California allows vaccinations for everyone age 16 and up
SACRAMENTO, Calif. (AP) — As California began offering vaccinations to everyone age 16 and over Thursday, Gov. Gavin Newsom urged more residents to sign up for appointments and not let apprehension over inoculations get in the way of protecting themselves against the illness.
Nearly half of Californians eligible for vaccination have received at least one shot against the coronavirus, Newsom said as the country’s most populous state began vaccinating everyone, regardless of occupation or health condition.
It comes as California and other states have seen vaccine supplies rise in recent weeks, despite the recent pause of the use of the Johnson & Johnson single-dose vaccine as U.S. government health advisers evaluate whether a handful of unusual blood clots were linked to the shot.
“I don’t care where you get it. I just want you to get it,” Newsom said of the vaccine at a news conference in Union City, California.
California has seen coronavirus cases plummet from a deadly fall and winter surge. About 2,300 people are hospitalized with the virus, compared with nearly 10 times as many earlier in the year, Newsom said. The state’s seven-day positivity rate for new coronavirus cases is 1.7%.
California has administered 24 million doses of vaccine and is pushing residents to get the shot through community outreach, mobile clinics and public service announcements, including what Newsom said is a new $40 million Spanish-language campaign emphasizing that vaccines are safe and effective.
“We’re in the fourth quarter unquestionably. But this game’s not done yet,” Newsom said.
As vaccine supplies have risen, many residents have had an easier time getting the shot. Several counties previously opened up eligibility to people 16 years and older after seeing appointments go unfilled, and the rest of the state followed suit on Thursday.
Before opening up vaccinations to younger people, University of California, Davis Health had as many as 1,500 unfilled appointments a day. It is now booked for the week and continues to see strong demand for the shot, said Marianne Russ Sharp, a UC Davis Health spokeswoman. Sonoma County officials reported overwhelming demand swamped supply.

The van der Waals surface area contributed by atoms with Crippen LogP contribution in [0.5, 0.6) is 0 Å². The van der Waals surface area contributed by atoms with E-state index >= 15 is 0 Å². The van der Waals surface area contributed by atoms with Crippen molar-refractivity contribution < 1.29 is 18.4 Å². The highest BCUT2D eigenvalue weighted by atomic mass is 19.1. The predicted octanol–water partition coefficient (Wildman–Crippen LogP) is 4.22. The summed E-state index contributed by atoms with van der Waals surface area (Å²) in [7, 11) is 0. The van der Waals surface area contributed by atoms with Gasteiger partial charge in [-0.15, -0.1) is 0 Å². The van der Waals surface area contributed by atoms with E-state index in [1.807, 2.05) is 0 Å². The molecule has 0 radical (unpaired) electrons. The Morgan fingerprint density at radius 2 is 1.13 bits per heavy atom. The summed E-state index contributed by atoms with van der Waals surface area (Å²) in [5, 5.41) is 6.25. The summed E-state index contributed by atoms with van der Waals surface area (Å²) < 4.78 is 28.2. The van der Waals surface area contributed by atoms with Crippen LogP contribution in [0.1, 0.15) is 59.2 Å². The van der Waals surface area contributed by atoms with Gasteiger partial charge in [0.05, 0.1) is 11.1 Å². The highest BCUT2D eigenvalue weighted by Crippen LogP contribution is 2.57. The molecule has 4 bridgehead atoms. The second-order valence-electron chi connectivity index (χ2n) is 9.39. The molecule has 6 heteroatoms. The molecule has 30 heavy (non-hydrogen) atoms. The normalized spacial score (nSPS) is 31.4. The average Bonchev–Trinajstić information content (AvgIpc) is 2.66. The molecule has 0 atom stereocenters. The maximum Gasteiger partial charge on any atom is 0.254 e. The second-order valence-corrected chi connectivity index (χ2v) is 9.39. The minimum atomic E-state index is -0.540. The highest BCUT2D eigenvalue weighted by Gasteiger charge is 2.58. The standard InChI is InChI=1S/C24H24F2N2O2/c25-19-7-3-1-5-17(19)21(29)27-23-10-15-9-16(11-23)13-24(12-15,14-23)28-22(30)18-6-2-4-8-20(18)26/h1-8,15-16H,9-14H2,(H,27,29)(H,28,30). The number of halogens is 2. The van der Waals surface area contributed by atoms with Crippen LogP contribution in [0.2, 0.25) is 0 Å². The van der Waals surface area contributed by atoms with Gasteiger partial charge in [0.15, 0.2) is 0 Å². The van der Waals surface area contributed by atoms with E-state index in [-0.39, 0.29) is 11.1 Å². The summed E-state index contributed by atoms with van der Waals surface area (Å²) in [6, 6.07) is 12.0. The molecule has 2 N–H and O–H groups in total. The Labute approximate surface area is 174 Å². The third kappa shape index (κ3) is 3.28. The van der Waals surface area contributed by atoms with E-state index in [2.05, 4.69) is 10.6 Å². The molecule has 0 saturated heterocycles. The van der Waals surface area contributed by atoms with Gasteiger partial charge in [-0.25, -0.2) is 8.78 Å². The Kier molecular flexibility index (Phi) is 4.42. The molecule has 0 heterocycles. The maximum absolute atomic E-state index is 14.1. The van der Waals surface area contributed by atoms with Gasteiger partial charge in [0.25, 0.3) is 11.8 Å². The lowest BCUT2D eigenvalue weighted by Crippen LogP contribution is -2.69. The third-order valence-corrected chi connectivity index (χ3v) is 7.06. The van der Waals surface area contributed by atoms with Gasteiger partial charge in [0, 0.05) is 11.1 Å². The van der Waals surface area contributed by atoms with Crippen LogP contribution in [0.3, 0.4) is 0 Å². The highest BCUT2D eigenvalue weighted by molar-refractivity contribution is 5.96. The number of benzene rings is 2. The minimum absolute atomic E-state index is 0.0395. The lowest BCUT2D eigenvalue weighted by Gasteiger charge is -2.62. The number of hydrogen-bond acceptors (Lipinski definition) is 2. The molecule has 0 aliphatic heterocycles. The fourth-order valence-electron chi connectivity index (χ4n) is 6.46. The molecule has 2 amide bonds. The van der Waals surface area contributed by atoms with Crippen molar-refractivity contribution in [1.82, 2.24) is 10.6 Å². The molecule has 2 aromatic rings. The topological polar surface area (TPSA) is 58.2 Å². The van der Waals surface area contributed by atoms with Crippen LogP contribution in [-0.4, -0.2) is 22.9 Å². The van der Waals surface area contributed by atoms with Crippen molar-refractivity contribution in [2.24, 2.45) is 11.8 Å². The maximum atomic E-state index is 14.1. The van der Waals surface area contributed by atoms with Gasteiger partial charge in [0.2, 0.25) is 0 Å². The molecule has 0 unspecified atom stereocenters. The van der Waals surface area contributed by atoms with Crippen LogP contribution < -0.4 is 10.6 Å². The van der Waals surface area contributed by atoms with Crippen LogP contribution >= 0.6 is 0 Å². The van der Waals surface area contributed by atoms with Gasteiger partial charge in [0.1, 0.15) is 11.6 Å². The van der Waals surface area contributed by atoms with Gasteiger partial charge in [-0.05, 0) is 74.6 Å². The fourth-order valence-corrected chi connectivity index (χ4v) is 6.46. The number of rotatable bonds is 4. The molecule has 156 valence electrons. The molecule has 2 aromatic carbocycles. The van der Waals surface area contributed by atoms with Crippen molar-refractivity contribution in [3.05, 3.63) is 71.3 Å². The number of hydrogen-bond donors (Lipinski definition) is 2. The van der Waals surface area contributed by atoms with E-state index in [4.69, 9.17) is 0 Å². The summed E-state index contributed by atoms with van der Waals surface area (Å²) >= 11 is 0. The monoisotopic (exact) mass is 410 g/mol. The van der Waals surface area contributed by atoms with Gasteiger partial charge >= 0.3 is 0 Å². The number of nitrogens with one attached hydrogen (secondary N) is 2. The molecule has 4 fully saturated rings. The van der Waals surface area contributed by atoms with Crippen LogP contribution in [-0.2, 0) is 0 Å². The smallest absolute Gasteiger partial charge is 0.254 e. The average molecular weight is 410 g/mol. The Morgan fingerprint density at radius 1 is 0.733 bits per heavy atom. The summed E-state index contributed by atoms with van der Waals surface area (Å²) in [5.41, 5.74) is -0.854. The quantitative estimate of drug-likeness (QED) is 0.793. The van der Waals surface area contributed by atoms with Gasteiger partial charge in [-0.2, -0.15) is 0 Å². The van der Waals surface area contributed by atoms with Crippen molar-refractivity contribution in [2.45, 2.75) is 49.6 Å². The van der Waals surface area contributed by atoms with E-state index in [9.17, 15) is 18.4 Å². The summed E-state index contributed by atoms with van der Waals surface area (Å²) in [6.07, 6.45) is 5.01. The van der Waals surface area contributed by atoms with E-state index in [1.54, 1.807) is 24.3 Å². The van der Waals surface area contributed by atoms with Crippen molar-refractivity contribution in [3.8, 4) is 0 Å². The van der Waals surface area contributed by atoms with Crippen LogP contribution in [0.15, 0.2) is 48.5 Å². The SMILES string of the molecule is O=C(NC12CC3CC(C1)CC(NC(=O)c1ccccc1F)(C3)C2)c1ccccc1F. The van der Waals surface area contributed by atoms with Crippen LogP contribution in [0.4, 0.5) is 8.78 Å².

In San Bernardino County, which expanded eligibility last week, vaccine slots that used to be snapped up in minutes now might take days to fill, but they don’t go unused.
“The county has seen that it takes longer to fill appointments than in the past,” said David Wert, a county spokesman. “But they all get filled.”
That isn’t the case in nearby Riverside County, where county health officials said as many as 900 vaccine appointments go unfilled each day. The county of 2.5 million people has seen a jump in vaccinations of younger people since expanding eligibility, but it still has more doses than demand, said Michael Osur, assistant director of Riverside County Public Health. He added that about 39 percent of eligible residents have received at least one shot.
“The people who wanted to get vaccinated, the people who were clamoring to get vaccinated, got vaccinated,” Osur said. “Every week we have thousands of appointments that are going unfilled.” The county has launched a survey to try to find out why, he said.
In Fresno, where only about half of available vaccination slots are being filled, Fresno County Division Health Manager Joe Prado said “the demand isn’t there and so supply is no longer an issue really.”
Fresno County health officer Dr. Rais Vohra said Thursday they are considering using some incentives that other counties have implemented to get people vaccinated, including free lunches or coupons.
“This would be just an extra incentive, just to convince them to spend a little bit of time with us to get their vaccine,” he said.
Public health officials have been working to overcome barriers to accessing the vaccine in underserved communities and addressing vaccine hesitancy.
Newsom said the pause in the Johnson & Johnson vaccine affects only 4% of California’s vaccine supplies, with most residents receiving two-dose vaccine regimens from Pfizer and Moderna. But some community members have raised concerns about the effect it could have on the public’s overall willingness to get the shot.
Debra Schade, director of the California School Boards Association, said the rare but serious blood clot problems being investigated are spurring questions from parents concerned whether the shots bring the potential of long-term reproductive health issues for their daughters, now that those age 16 and up are eligible.
“I think there’s a level of hesitancy that you’re not aware of,” she told top state health officials Wednesday during a meeting of the Community Vaccine Advisory Committee.
Newsom echoed health officials in noting the rarity of the problems being investigated and the relative benefits of being vaccinated compared with the dangers of the deadly infection. But he acknowledged hesitancy cuts across all demographic boundaries and can be spurred by residents’ political leanings.
“We still have hesitancy in all communities,” he said. “We have to work across all that spectrum.”
Kiran Savage-Sangwan, executive director of the California Pan-Ethnic Health Network, told health officials Wednesday that residents have also raised concerns about costs, though the vaccine is free.
“People are used to not thinking health care is free, right, so I think it’s taking a lot to make sure people understand, even if you don’t have insurance, even if you’re undocumented, the vaccine is free,” she said.
Taxin reported from Orange County, California. Associated Press writers Janie Har and Olga R. Rodriguez in San Francisco contributed to this report.